Newborn deaths on the rise globally, WHO report finds
A new report from the World Health Organisation (WHO) has found 2.7 million babies die in the first 28 days of life every year.
It says most deaths occur in the first week.
Newborn deaths account for 45% of under-five deaths globally, up from 40% in 1990.
Each day, an estimated 830 women and 7,300 newborns die. While over 7,000 women experience a stillbirth and half of these occur after labour has begun.
The WHO says 2.6 million babies die in the last three months of pregnancy or during childbirth (stillbirths) and 303,000 maternal deaths occur each year.
It says three-quarters of newborn deaths result from three preventable and treatable conditions: complications due to prematurity, events during childbirth and neonatal infections.
Among countries with the highest number of newborn deaths are India, China, Ethiopia, Egypt and Brazil.
The WHO says nearly all maternal deaths and all stillbirths that occur during labour "are preventable" with quality care during childbirth.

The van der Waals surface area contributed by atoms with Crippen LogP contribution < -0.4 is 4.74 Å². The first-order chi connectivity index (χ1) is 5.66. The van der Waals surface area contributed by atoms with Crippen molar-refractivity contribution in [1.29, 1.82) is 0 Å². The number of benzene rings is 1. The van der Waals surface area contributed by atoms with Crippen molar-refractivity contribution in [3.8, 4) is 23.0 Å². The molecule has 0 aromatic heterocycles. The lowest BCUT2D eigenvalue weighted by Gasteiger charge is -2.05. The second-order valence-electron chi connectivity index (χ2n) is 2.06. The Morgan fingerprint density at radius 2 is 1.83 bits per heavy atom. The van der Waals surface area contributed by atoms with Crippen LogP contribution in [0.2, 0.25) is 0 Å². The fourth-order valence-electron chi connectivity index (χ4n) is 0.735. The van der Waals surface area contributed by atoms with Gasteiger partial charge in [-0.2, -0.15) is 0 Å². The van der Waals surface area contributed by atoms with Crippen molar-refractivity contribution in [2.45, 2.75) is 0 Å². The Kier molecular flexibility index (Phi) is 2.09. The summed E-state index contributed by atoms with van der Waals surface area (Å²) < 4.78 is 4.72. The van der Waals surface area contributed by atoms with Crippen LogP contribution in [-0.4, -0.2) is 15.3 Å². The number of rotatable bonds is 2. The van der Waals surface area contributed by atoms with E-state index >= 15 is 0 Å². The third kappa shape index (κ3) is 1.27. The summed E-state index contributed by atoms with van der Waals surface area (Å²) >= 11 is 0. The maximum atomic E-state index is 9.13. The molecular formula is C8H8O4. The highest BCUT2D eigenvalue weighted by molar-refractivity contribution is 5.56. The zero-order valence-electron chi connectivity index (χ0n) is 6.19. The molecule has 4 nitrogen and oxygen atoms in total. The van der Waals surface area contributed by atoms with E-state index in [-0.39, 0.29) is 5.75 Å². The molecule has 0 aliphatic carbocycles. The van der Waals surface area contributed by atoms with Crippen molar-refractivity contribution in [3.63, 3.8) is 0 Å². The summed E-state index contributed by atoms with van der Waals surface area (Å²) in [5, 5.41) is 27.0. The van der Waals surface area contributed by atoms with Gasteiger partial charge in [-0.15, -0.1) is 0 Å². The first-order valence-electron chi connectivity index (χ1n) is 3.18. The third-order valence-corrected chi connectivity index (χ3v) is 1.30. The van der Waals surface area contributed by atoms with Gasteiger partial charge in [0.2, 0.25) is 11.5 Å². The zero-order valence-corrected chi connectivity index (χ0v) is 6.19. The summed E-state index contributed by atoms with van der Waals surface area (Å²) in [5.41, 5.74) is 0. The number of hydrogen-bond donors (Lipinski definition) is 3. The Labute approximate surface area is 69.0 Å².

An action plan to end preventable deaths was endorsed in 2014 by 194 states.
The Every Newborn Action Plan identifies eight specific measures.
The WHO says the plan "presents evidence-based solutions to prevent newborn deaths and stillbirths.
"It sets out a clear path to 2020 with specific global and national milestones.
"The plan was based on evidence presented in The Lancet Every Newborn series, and developed within the Every Woman Every Child framework."
The WHO says: "Country leadership has been critical to strengthen engagement, action and partner harmonization efforts toward the implementation of the Every Newborn Action Plan, which targets the reduction of the neonatal mortality rate to 12 or fewer per 1,000 live births and stillbirths to 12 or fewer per 1,000 births in all countries by 2030."
The WHO says 43 countries and territories have defined a Newborn Mortality Reduction target, while 10 report they have defined a Stillbirth Reduction target.